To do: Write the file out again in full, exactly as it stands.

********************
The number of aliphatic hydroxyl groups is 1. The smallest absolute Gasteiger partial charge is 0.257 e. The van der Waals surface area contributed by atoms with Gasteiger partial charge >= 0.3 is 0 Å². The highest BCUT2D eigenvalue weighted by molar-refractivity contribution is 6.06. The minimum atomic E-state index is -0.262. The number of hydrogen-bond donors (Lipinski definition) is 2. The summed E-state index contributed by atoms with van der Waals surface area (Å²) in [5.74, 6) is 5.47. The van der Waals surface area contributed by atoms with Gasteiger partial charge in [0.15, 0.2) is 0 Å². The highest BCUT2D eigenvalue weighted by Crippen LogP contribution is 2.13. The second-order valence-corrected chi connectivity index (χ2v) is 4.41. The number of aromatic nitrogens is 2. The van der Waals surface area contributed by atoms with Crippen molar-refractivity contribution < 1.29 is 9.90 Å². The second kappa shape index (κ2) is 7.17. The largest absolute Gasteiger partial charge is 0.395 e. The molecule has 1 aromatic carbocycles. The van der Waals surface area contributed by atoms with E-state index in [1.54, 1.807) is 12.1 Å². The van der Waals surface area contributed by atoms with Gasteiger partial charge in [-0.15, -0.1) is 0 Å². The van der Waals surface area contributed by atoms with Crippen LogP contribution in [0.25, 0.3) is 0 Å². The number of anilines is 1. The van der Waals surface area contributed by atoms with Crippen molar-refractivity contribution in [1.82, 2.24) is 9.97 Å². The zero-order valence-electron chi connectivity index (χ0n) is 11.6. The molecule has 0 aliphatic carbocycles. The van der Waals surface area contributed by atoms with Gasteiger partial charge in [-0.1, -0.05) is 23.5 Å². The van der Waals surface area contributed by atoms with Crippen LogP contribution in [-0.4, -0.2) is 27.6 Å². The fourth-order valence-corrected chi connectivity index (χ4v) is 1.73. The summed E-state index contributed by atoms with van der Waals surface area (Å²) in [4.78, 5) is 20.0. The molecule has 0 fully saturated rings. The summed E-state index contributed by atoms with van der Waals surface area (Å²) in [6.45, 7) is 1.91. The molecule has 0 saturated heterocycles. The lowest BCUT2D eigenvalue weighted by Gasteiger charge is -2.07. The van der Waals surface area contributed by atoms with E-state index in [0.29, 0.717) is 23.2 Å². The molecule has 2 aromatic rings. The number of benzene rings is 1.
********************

The number of aliphatic hydroxyl groups is 1. The smallest absolute Gasteiger partial charge is 0.257 e. The van der Waals surface area contributed by atoms with Gasteiger partial charge >= 0.3 is 0 Å². The highest BCUT2D eigenvalue weighted by molar-refractivity contribution is 6.06. The minimum atomic E-state index is -0.262. The number of hydrogen-bond donors (Lipinski definition) is 2. The summed E-state index contributed by atoms with van der Waals surface area (Å²) in [5.74, 6) is 5.47. The van der Waals surface area contributed by atoms with Gasteiger partial charge in [0.15, 0.2) is 0 Å². The highest BCUT2D eigenvalue weighted by Crippen LogP contribution is 2.13. The second-order valence-corrected chi connectivity index (χ2v) is 4.41. The number of aromatic nitrogens is 2. The van der Waals surface area contributed by atoms with Crippen molar-refractivity contribution < 1.29 is 9.90 Å². The second kappa shape index (κ2) is 7.17. The largest absolute Gasteiger partial charge is 0.395 e. The molecule has 1 aromatic carbocycles. The van der Waals surface area contributed by atoms with E-state index in [1.54, 1.807) is 12.1 Å². The van der Waals surface area contributed by atoms with Gasteiger partial charge in [-0.15, -0.1) is 0 Å². The van der Waals surface area contributed by atoms with Crippen LogP contribution in [0.25, 0.3) is 0 Å². The number of anilines is 1. The van der Waals surface area contributed by atoms with Crippen molar-refractivity contribution in [1.82, 2.24) is 9.97 Å². The zero-order valence-electron chi connectivity index (χ0n) is 11.6. The molecule has 0 aliphatic carbocycles. The van der Waals surface area contributed by atoms with Gasteiger partial charge in [-0.1, -0.05) is 23.5 Å². The van der Waals surface area contributed by atoms with Crippen LogP contribution in [-0.4, -0.2) is 27.6 Å². The fourth-order valence-corrected chi connectivity index (χ4v) is 1.73. The summed E-state index contributed by atoms with van der Waals surface area (Å²) in [4.78, 5) is 20.0. The molecule has 0 fully saturated rings. The summed E-state index contributed by atoms with van der Waals surface area (Å²) in [6.45, 7) is 1.91. The molecule has 0 saturated heterocycles. The lowest BCUT2D eigenvalue weighted by Gasteiger charge is -2.07. The van der Waals surface area contributed by atoms with E-state index in [0.29, 0.717) is 23.2 Å². The molecule has 2 aromatic rings. The number of benzene rings is 1.